Festival Finery in Peru
Krissa Henderson | Date posted: June 15th, 2012
On the last weekend in May, Ollantaytambo celebrated the Señor de Choquekillka with one of the biggest festivals of the year.
I’ve heard a few explanations of how Choquekillka started and have managed to piece together the basic story behind it. The festival was started by the Spanish shortly after they invaded Peru as a way to convert the people to Catholicism. The theory is that there was an important Inca festival around this time of year, and the Spanish started this festival as a way to replace this festival with one of their own. Legend has it that one day a man was walking on a trail on the side of a mountain and fell down a cliff and into the river. He grabbed onto a small plant that shouldn’t have held his weight, but it did. Shortly after, a cross floated by in the river and somehow he was saved. The cross was taken from the river and made into a decorated shrine that stays all year in a protected chapel and comes out only for the festival.
Celebrations started Saturday morning at 5 a.m. with dancing and fireworks—the loud kind that boys think are cool and most girls hate. This year, there were approximately 16 dance groups, all of which had been frantically sewing, embroidering, and hand beading their complicated costumes, and practicing their choreographed dances all throughout the month of May.
Each group has a theme; some are based on profession, like the group of artisans all in embellished traditional dress, and a group of bakers in colourful skirts carrying decorated baskets of bread. There are some seemingly random groups, such as Majeño, a group of men who carry around litres of beer, shake them up, and spray onlookers at the end of each dance, and a colourfully dressed group called Saqra (or Devils) that wear animal masks, call out to onlookers from the rooftops and balconies, and scare children.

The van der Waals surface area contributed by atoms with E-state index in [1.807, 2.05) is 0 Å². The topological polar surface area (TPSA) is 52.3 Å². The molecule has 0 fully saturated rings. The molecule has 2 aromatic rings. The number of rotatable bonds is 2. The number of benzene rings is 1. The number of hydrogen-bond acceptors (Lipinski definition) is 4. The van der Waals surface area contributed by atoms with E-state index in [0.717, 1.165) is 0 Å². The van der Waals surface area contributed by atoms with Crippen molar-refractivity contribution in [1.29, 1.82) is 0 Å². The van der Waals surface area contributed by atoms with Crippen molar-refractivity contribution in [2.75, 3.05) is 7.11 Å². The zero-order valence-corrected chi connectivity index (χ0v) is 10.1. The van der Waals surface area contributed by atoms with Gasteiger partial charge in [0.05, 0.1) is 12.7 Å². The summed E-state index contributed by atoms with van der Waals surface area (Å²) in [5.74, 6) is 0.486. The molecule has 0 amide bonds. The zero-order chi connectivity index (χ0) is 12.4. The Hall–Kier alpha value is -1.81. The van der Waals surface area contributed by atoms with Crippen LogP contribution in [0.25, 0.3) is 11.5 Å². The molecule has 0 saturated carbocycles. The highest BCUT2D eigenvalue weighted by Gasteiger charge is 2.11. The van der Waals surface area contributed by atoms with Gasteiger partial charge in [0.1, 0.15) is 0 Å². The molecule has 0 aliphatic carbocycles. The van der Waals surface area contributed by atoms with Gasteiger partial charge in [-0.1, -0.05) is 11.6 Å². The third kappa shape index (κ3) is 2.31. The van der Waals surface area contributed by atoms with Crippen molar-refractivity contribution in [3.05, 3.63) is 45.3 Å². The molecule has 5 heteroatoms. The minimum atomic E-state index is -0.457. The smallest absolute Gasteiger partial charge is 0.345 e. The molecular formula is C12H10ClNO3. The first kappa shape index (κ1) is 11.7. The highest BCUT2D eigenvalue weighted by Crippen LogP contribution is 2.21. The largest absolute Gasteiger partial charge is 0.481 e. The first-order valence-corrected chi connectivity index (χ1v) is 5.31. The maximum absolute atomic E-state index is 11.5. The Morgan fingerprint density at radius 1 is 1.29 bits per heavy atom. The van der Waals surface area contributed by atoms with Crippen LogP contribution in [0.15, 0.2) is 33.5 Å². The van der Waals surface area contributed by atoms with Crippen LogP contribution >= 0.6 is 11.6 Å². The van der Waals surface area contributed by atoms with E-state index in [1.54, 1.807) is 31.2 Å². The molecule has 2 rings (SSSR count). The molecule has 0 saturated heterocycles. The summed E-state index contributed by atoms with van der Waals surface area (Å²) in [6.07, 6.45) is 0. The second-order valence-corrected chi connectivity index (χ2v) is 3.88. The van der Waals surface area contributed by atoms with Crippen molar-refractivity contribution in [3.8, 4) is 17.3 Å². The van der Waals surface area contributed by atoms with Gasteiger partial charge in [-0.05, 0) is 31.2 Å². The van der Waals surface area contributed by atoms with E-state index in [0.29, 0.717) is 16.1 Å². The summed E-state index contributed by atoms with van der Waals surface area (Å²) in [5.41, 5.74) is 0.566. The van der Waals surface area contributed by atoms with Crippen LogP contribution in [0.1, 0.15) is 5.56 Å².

Each group of dancers is required to dance for four days from 5 a.m. until anytime from 9 p.m. to 2 a.m. The troop, their family and friends also choose one family as a sort of home base to be in charge of feeding and providing entertainment during the festival.
During the four days, the dancers participate in a number of parades and masses and have programmed hours when they must stay with the Señor de Choquekillka in the church as he cannot be left alone throughout the entire festival. While the dancers guard the Señor, their family and friends come and hang out outside of the church dancing and drinking until the time has passed and the next group arrives to care for the Señor.
The costumes were really the highlight of the festival in my opinion. Parts of them are purchased, but many are made by hand. Some people make a new costume each year, while others continue to embellish existing costumes until every square inch is covered in sequins, rhinestones, or beads. There are a variety of interesting hats and masks, and dancing in a troop is a serious commitment. Dancers who arrive late to mass or to meet their groups get whipped by their fellow dancers or by priests!
I was particularly inspired by Saqra in their colourful costumes with their unique customs and am crossing my fingers I get to dance next year!